Mississippi, Louisiana Order Evacuations and Make Final Preparations in Advance of a Strengthening Sally

Published in 14 September, 2020

  • Governors in Louisiana and Mississippi declared states of emergency.

  • The mayor of New Orleans tells residents living outside the levee system to evacuate.

  • Several other parishes in Louisiana and a county in Mississippi also ordered mandatory evacuations.

  • Schools are closed or dismissing early on Monday in many locations.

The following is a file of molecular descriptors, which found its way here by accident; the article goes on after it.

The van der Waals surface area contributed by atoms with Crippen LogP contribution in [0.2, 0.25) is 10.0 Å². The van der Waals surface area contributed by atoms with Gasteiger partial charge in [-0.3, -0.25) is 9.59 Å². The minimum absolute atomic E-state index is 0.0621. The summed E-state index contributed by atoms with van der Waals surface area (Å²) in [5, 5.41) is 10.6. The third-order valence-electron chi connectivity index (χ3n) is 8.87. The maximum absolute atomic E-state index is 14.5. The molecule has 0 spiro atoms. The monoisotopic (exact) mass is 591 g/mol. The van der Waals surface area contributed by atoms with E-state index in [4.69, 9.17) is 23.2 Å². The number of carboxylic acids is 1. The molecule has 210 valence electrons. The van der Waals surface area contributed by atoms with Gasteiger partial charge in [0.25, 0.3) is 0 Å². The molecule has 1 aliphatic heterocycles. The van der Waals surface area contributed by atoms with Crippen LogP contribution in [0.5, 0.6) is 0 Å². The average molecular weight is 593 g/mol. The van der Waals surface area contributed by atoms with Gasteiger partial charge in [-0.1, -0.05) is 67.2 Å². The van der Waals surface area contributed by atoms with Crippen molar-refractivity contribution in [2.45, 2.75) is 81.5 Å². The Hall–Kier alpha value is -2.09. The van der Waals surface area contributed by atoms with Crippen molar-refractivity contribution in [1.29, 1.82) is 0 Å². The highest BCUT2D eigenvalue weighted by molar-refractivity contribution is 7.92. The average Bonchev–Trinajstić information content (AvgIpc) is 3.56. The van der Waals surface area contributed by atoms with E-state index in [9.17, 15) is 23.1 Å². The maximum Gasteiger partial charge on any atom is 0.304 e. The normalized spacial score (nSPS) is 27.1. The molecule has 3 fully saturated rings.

Parishes and counties along the coasts of Louisiana and Mississippi ordered evacuations and made last-minute preparations Monday as Tropical Storm Sally strengthened in the Gulf of Mexico. The storm is expected to be a hurricane when it makes landfall late Monday or early Tuesday. Louisiana Gov. John Bel Edwards and Mississippi Gov. Tate Reeves have declared states of emergency for their states. “We have every reason to believe that this storm represents a very significant threat to the people of Southeast Louisiana,” Edwards said at a briefing Sunday afternoon. In his briefing Sunday, Gov. Reeves said, “It needs to be understood by all of our friends in the coastal region and in south Mississippi that if you live in low-lying areas, the time to get out is early tomorrow morning.” Louisiana In New Orleans, the mayor issued a mandatory evacuation order for residents living outside of the parish’s levee protection system: Venetian Isle, Irish Bayou and Lake Catherine. Those areas could see storm surge of 7 to 9 feet, the National Weather Service said. The city’s Sewerage and Water Board said all 99 of the city’s drainage pumps are available for service. The other two were under repair and expected to be up and running ahead of any potential impacts from the storm. The town of Grand Isle, Louisiana, on a tiny barrier island in the Gulf, also issued a mandatory evacuation order to begin at 9 a.m. Sunday. Mayor David Camardelle already had asked campers, RVs and boats to leave the island beginning at 8 a.m. Sunday. Mandatory evacuations were ordered in the Jean Lafitte area of Jefferson Parish, too, including Barataria and Crown Point. All of Jefferson’s 192 drainage pumps are operating, Parish President Cynthia Lee Sheng said Sunday. “What happened in the past doesn’t matter,” Lee Sheng said at news conference. “We handle every threat the same … You can’t say, ‘I’m tired of this, I don’t want to do it.’ It doesn’t matter what kind of year we’ve had … we still have a major threat in front of us.” Mandatory evacuations were ordered in St. John the Baptist Parish for Pleasure Bend and low-lying areas of the parish north of Interstate 10 in LaPlace, including Frenier, Peavine and Manchac. A voluntary evacuation order is in place for the rest of the parish. Plaquemines Parish ordered mandatory evacuations for the entire East Bank of the parish and on the West Bank from Phillips 66 Alliance Refinery to Venice. A voluntary evacuation is in place from the community of Oakville to the Phillips 66 Alliance Refinery. President Matthew Jewell ordered a mandatory evacuation for all St. Charles Parish residents, saying Sally could cause widespread power outages and cut off the availability of crucial and emergency services. “We want residents to head our warnings and make preparations to leave now,” Jewell said Sunday. Several parishes announced schools would be closed Monday and Tuesday, including Jefferson, Lafourche, Plaquemines, St. Bernard, St. Charles, St. John the Baptist and Terrebonne parishes. In Orleans Parish, all Monday courses will be delivered online. No face-to-face courses will meet on campus on Monday. All Tuesday classes (in-person, online and hybrid) are canceled. Loyola University will have classes Monday until 4 p.m. but will be closed Tuesday. The University of Holy Cross, Nunez Community College and New Orleans Baptist Theological Seminary all plan to close. The Louisiana National Guard tweeted that more than 1,200 soldiers and airmen along with 51 high-water vehicles, 32 boats, eight helicopters, and two engineer work teams were being deployed in southeast Louisiana in preparation for Sally. Sally arrives less than three weeks after Hurricane Laura came ashore in Louisiana as a Category 4 storm on Aug. 27. Mississippi “Right now, I’m doing what everybody else that has any sense would do,” said Al Ward as he stocked up on propane Sunday at a hardware store in Gulfport, Mississippi. “I’m being prepared for the worst and hoping it will be as it has been earlier this year. We dodged the bullet.” Ward told WLOX he has dealt with a hurricane every year since moving to the coast. “If you want to enjoy the pleasures of what’s down here in South Mississippi, there are hazards that go with it as well.” he said. Ward was one of many in south Mississippi preparing for Sally’s arrival. Hancock County Emergency Management issued a mandatory evacuation beginning at 7 a.m. Monday for all low lying areas, residents living on rivers, river inlets, bayous, creeks, and in travel trailers. Also, modular homes, mobile homes, homes under construction and or partially constructed homes. Officials in Pascagoula, Long Beach, Gulfport, Pass Christian and Biloxi told boat owners to move their vessels out of city marinas and harbors, WLOX reported. Many schools along the coast announced they would dismiss students early Monday or close altogether. Districts that planned to close included Hancock County, Bay Waveland and Long Beach. Officials in Hancock, Harrison and Jackson counties set up sandbag stations, WXXV reported. Gulf Islands National Seashore closed islands and mainland areas of the national park in Florida and Mississippi because of Sally. The Davis Bayou Area and Mississippi islands including Petit Bois, West Petit Bois, Horn, Ship, and the NPS-owned portion of Cat Island closed at 5 p.m. Saturday. Campers at the Davis Bayou campground were told to evacuate by 9 a.m. Sunday. Alabama In Alabama, Gov. Kay Ivey urged residents to prepare and stay informed about Sally’s path, The Associated Press reported. “It is likely that this storm system will be impacting Alabama’s Gulf Coast. While it is currently not being predicted as a direct hit to our coastal areas, we know well that we should not take the threat lightly,” Ivey said. Mobile County public schools and Gulf Shores City schools will be closed on Monday, WALA reported. The University of South Alabama moved Monday and Tuesday classes online. The Baldwin County Commission was having an emergency meeting Monday morning to discuss preparations for Sally. On Dauphin Island, Mayor Jeff Collier told residents to be ready for the storm. ”Once the conditions change, you don’t have a chance to tweak your plan, so we just need to go ahead and be prepared for the worst case scenario, and then as they say hope for the best,” Collier said. Monday morning, Collier announced on his Facebook page that flooding was already happening on the west end of Dauphin Island. Gulf Shores lifeguards closed the waters to the public Sunday night because of the high risk of rip currents, WALA reported. Florida Santa Rosa County and Escambia County schools closed Monday because of Sally, the Pensacola News Journal reported. The University of West Florida announced all of its in-person classes are either going fully remote or are canceled from noon Monday through Tuesday. Pensacola State College closed Monday, too.